Interactive Whiteboards: Illusion of Choice
In the first of two posts, here's a feature-by-feature comparison of Google Jamboard, Cisco Spark Board, and Microsoft Surface Hub.
Earlier this month Google announced the general availability of Jamboard, making it the third out of three collaboration Gargantuas to add an interactive whiteboard to its portfolio.
I just posted a series of profiles detailing which companies sell what when it comes to these supersized tablets that aim to drive easels and dry-erase markers out of the conference room. It turns out there's a whole cast of characters in this particular drama, from edgy start-ups like Display Ten to projector industry stalwarts like Ricoh. Some, like NEC, are names we come across regularly here at No Jitter. Others, such as InFocus, less so.
But since Google competes mainly with Microsoft and since Jamboard is directly comparable to Cisco's Spark Board, let's zero in on these three behemoths of enterprise collaboration software and see how their interactive whiteboards compare.
And how better to compare things like this than lining up their spec sheets? Sadly, that's not so easy: different sheets, different specs. But here's what I've pieced together by combing through product docs, blogs, email exchanges, and webinars. It's a bit of a work in progress, so let me know if you see anything that needs correction. (Note: I've only tried to compare the 55-inch models here. Why complicate things further with different models, which tend to have slightly different specs?)
Comparison of 55" Interactive Whiteboards from Google, Cisco, and Microsoft
|Google Jamboard||Ciscco Spark Board||Microsoft Surface Hub|
|Price||$4,999 + $50/month||$4,999 + $200/month||$8,999|
|Software||Customized version of Android Marshmallow||Spark Board OS||Windows 10 Team|
|Processor||Nvidia Jetson TX1||Nvidia Jetson TX1||Intel Core i5|
|Interface||55" capacitive touch, 16 touch points||55" capacitive touch, 2 touch points||55" capacitive touch, 100 touch points|
|Display resolution||4k, 120Hz refresh rate||4k, 120Hz refresh rate||1080p, 120Hz refresh rate|
|Camera||1080p60, 82° horizontal FOV||4k60, 83° horizontal FOV||Two 1080p30, 100° horizontal FOV|
|Microphone||2 omni-directional stereo mics, plus a third integrated with camera||12-element array||4-element array|
|Speaker||Down facing||Front facing||Front facing|
|Sensors||Unknown||None (camera used to detect motion)||2 passive IR motion sensors, ambient light sensor|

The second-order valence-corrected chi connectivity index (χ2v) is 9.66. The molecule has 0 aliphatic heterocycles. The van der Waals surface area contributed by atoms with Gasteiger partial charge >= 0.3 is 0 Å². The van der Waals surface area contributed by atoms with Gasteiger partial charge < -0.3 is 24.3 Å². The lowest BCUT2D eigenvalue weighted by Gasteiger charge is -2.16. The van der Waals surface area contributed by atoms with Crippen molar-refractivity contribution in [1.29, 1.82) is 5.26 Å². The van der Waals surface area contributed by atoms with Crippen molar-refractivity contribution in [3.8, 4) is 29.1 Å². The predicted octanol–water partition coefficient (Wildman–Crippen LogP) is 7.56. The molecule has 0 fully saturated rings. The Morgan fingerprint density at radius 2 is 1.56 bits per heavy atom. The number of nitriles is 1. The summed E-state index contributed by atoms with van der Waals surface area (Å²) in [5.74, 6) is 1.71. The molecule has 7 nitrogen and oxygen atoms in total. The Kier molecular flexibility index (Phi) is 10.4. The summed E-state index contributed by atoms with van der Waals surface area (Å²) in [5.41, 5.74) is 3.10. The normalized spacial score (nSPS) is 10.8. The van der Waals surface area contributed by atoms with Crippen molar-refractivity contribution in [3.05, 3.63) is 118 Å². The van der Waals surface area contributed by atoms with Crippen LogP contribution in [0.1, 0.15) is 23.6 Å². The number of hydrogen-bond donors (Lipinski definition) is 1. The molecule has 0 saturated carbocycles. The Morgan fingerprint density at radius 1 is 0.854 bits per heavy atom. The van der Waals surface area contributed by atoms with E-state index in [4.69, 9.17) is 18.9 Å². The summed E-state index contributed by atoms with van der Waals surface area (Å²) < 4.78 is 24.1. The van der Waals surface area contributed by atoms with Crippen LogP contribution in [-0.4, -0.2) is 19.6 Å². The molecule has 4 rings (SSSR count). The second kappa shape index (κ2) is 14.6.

|I/O||HDMI, USB Type C, 2 USB 3.0, S/PDIF audio out||HDMI, 2 USB 3.0, 3.5mm mini jack audio out, Bluetooth (currently inactivated)||2 USB 3.0, 1 USB 2.0, stereo out, RJ11, DisplayPort video out|
|Network ports||Gigabit Ethernet, 802.11ac||100/1000 Ethernet, 802.11a/b/g/n||Gigabit Ethernet, 802.11ac|
|Screen mirroring||Google Cast||Intelligent Proximity||Miracast|
|Weight||92 lbs.||88 lbs.||105 lbs.|
|Power consumption||130W in use; no sleep mode||185W in use, 45W in sleep mode||Unknown|
|Language support||English||English, Spanish, French, German||Unknown|
The list could continue ad nauseam, comparing the processor speed, casing color, and the relative merits of mounting brackets. But more interesting are all the things that don't fit neatly into a spreadsheet cell. So let's check out a few of them here.
How Jamboard Stands Out
Handwriting and shape recognition. Jamboard, which became generally available on May 23, uses cloud-based handwriting recognition software to turn illegible scrawl into Times New Roman font (among others) --very handy in these dark days of penmanship. It also recognizes shapes, transforming my sloppy quadrangles and ovoid rings into the perfect squares and circles I intended.
Companion app. Whoever is standing in front of the board shouldn't have all the fun. And Jamboard is only 55 inches across, so only a couple people will be able to stand in front of it at once. For others in the conference room -- or working remotely -- a companion app lets whatever folks draw on their mobiles device appear on the board. After the meeting, people can call up saved documents from their smartphones or tablets.
Browser. This is a Google device after all, so it's all about the Web. A built-in Chrome browser lets users access the Web, and clip content to Jamboard. They can also import Docs, Sheets, and Slides files from Drive and annotate over them. But -- someone correct me if I'm wrong -- you're just drawing over them, not actually editing them like you would if working directly within the various G Suite apps.
Wheels. Jamboard doesn't just connect to mobile devices. It's mobile itself. You can mount it on a rolling stand (priced at ($1,349) and wheel it from room to room. This might not be the most whizzbang of features, but if you're forking out $5,000 for one of these, why not let people move it to where they need it?